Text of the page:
As the team worked on how to maneuver the drone in space, Wanga says more opportunities emerged. “We thought we may have a scalable business on our hands,” he says, “if we’ve discovered a way to build small spacecraft for orders of magnitude cheaper than is typically done.”
The business plan evolved further, he says, as the team worked on its technology. Wanga says they considers different uses for cameras mounted on the tiny nano satellites, capturing real-time images of the Earth from anywhere in the world. “That has huge ramifications for people in environmental sciences, disaster response, agriculture, and traffic management,” he says.
Along with those possible applications came a bit of a dilemma. “We were going to be gathering more data in space than just about anybody had ever done,” Wanga says. “Getting that data back down to Earth is hard. There’s no giant Ethernet jack in space.”
That quandary, he says, led the Go Lab team to pursue a solution to the data communication problem. The team is able to do a lot of prototyping without burning through a ton of money he says. Once the prototype is finished, he says they may explore seed funding. For now Go Lab is bootstrapped and operates out of AlleyNYC. “Space is scary for investors,” Wanga says.
The gold rush to the stars is still in its infancy, he says. This may change as more private companies such as SpaceX, Skybox Imaging, and Planet Labs enter this frontier. “The people [who have held] the keys to space haven’t had to explore how to make their technology cheaper and faster,” he says. Wanga cited media broadcasters, military, and governments as the incumbents who have dominated space thus far. “Now we’re poised to leave our planet in a meaning and profitable way,” he says.
Groups tend to form organically at the Space Apps hackathon, Wanga says, as individuals discover projects they can contribute expertise to. “Everybody was amazed to be working with massive data sets and with astronauts lingering around,” he says.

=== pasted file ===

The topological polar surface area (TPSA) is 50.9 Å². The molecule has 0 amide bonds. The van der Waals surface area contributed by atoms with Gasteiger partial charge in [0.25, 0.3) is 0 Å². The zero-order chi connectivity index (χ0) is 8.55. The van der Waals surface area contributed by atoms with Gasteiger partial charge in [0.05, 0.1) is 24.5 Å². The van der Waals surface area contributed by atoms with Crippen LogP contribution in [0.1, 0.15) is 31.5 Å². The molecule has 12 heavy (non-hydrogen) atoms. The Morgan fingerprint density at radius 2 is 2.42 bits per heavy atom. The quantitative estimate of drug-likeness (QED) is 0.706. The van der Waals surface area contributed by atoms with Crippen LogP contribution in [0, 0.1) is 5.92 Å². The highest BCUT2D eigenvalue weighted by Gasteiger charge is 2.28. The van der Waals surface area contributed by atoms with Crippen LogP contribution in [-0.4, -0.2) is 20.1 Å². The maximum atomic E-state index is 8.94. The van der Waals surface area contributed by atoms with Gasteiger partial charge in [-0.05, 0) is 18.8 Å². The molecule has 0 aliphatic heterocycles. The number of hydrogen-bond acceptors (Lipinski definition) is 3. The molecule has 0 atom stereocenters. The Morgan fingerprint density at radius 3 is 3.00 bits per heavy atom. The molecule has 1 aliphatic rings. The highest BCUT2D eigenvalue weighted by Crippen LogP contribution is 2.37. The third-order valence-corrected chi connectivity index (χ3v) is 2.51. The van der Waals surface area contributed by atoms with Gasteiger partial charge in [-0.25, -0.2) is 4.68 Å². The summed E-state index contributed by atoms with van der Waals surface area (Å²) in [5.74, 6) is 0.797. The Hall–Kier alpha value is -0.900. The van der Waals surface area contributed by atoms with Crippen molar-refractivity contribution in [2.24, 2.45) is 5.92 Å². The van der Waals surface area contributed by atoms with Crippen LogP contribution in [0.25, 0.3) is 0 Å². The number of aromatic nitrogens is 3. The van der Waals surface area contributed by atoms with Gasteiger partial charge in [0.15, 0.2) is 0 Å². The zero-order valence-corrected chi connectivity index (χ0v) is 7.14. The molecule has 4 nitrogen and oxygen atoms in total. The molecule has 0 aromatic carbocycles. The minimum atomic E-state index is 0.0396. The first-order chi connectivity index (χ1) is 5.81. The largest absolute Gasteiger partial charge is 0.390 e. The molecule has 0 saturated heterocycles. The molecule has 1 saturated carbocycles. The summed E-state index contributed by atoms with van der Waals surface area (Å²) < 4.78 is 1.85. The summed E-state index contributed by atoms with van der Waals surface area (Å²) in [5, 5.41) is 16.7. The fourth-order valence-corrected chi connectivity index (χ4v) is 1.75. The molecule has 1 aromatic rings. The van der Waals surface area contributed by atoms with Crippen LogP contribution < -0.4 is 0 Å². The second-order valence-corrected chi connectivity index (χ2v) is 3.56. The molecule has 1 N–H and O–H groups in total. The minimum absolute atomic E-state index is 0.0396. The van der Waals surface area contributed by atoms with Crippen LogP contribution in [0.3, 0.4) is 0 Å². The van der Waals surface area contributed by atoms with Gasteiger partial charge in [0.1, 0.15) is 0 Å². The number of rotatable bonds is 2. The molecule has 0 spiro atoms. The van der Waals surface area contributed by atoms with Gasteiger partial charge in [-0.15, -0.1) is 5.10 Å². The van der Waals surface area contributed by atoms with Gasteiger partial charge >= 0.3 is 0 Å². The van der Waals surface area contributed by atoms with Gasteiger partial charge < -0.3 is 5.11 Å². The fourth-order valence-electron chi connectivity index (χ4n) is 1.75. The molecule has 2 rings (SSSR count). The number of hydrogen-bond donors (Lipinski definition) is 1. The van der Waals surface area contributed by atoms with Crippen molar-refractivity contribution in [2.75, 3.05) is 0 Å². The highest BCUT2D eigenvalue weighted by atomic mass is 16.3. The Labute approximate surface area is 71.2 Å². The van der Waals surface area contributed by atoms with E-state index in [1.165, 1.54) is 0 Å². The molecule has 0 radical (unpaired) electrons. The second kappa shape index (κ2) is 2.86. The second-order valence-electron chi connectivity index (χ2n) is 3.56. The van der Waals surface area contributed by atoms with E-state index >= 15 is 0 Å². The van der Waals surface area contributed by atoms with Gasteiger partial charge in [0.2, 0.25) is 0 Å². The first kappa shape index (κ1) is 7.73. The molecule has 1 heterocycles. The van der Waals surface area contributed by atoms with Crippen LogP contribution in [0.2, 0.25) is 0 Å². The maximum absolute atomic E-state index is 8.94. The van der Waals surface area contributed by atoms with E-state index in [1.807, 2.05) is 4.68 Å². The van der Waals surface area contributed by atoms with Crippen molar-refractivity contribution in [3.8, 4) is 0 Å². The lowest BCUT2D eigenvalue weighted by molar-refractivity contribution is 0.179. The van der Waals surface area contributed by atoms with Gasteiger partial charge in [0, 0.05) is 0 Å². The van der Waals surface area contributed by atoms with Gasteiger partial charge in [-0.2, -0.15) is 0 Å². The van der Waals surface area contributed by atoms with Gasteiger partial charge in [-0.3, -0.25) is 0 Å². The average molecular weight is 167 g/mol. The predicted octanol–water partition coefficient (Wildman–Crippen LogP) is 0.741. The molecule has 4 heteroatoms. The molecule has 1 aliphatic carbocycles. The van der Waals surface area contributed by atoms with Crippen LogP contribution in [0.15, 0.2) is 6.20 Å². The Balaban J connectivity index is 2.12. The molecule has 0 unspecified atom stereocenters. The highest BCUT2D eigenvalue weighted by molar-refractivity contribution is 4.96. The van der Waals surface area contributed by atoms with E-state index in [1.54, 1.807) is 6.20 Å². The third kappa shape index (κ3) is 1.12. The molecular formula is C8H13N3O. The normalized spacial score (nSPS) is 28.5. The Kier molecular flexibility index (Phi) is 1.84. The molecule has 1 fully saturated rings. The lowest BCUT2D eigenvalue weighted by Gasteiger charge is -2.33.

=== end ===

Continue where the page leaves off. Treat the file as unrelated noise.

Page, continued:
Though his hackathon experience was intense, Wanga says the spirit was more collaborative than competitive. “I had no idea there were prizes until the very end when people started winning things,” he says.
The ideas that emerge from the Space Apps Challenge, Caprio says, may help the world as a whole. In addition to working on hardware and software, some teams develop tools to help students understand space, he says. In spite of the relatively short time the teams have to work together, he says NASA hopes to see companies like Go Lab form and communities of innovators established as a result.
Much like an enterprise, even a vast space agency needs to look outside its halls for new ideas. “NASA was charged with finding new ways to foster innovation,” Caprio says. “They know it’s a ground up process to create innovation; it’s not something that happens from the top down.”
Ethan McMahon, NASA’s project manager with the Space Apps Challenge, says the hackathon is a way for the agency to tap ideas from outsiders with different skills and perspectives.
One of those ideas, he says, is ExoAPI. Born at a prior Space Apps Challenge, McMahon says ExoAPI makes it easier to access information from databases on planets outside the solar systems. Another example, he says, is an app called T-10, which gives astronauts in space a 10-minute warning when conditions will be best to take photos of specific locations of Earth.
NASA does not expect fully baked ideas to emerge from its hackathon, he says. However as more and more prototypes are developed at each Space Apps Challenge, they hope worthwhile ideas may appear. “NASA brings to the table open data and ideas for how that data can be applied,” Caprio says, “but we realize we can’t do it all.”